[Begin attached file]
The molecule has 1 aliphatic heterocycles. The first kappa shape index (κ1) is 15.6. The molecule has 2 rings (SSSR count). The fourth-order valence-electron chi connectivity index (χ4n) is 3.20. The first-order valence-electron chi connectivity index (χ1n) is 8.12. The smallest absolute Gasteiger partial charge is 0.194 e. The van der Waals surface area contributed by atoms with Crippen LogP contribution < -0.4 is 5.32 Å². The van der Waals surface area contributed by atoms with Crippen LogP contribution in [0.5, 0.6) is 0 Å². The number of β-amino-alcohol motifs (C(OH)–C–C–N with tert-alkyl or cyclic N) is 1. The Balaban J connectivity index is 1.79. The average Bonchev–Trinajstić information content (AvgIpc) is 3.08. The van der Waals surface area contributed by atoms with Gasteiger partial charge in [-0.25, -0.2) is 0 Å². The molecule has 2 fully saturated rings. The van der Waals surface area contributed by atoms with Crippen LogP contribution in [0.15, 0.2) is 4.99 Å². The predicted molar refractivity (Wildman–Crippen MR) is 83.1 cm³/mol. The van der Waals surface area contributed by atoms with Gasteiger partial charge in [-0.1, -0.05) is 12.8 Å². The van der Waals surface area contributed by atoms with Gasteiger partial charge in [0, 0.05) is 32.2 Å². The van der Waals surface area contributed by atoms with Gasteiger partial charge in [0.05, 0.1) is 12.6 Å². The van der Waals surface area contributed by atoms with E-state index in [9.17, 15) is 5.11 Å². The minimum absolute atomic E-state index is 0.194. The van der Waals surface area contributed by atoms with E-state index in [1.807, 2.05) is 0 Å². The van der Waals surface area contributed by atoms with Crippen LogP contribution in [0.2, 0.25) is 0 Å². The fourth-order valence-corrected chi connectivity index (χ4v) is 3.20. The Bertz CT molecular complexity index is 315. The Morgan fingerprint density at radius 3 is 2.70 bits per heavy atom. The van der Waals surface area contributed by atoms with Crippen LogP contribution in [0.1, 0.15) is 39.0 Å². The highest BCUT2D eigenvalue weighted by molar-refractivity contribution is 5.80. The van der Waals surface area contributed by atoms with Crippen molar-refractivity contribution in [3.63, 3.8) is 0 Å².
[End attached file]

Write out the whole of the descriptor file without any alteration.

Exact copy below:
The molecule has 1 aliphatic heterocycles. The first kappa shape index (κ1) is 15.6. The molecule has 2 rings (SSSR count). The fourth-order valence-electron chi connectivity index (χ4n) is 3.20. The first-order valence-electron chi connectivity index (χ1n) is 8.12. The smallest absolute Gasteiger partial charge is 0.194 e. The van der Waals surface area contributed by atoms with Crippen LogP contribution < -0.4 is 5.32 Å². The van der Waals surface area contributed by atoms with Crippen LogP contribution in [0.5, 0.6) is 0 Å². The number of β-amino-alcohol motifs (C(OH)–C–C–N with tert-alkyl or cyclic N) is 1. The Balaban J connectivity index is 1.79. The average Bonchev–Trinajstić information content (AvgIpc) is 3.08. The van der Waals surface area contributed by atoms with Gasteiger partial charge in [-0.25, -0.2) is 0 Å². The molecule has 2 fully saturated rings. The van der Waals surface area contributed by atoms with Crippen LogP contribution in [0.15, 0.2) is 4.99 Å². The predicted molar refractivity (Wildman–Crippen MR) is 83.1 cm³/mol. The van der Waals surface area contributed by atoms with Gasteiger partial charge in [-0.1, -0.05) is 12.8 Å². The van der Waals surface area contributed by atoms with Gasteiger partial charge in [0, 0.05) is 32.2 Å². The van der Waals surface area contributed by atoms with Gasteiger partial charge in [0.05, 0.1) is 12.6 Å². The van der Waals surface area contributed by atoms with E-state index in [9.17, 15) is 5.11 Å². The minimum absolute atomic E-state index is 0.194. The van der Waals surface area contributed by atoms with E-state index in [1.807, 2.05) is 0 Å². The van der Waals surface area contributed by atoms with Crippen LogP contribution in [0.2, 0.25) is 0 Å². The fourth-order valence-corrected chi connectivity index (χ4v) is 3.20. The Bertz CT molecular complexity index is 315. The Morgan fingerprint density at radius 3 is 2.70 bits per heavy atom. The van der Waals surface area contributed by atoms with Crippen LogP contribution in [0.1, 0.15) is 39.0 Å². The highest BCUT2D eigenvalue weighted by molar-refractivity contribution is 5.80. The van der Waals surface area contributed by atoms with Crippen molar-refractivity contribution in [3.63, 3.8) is 0 Å².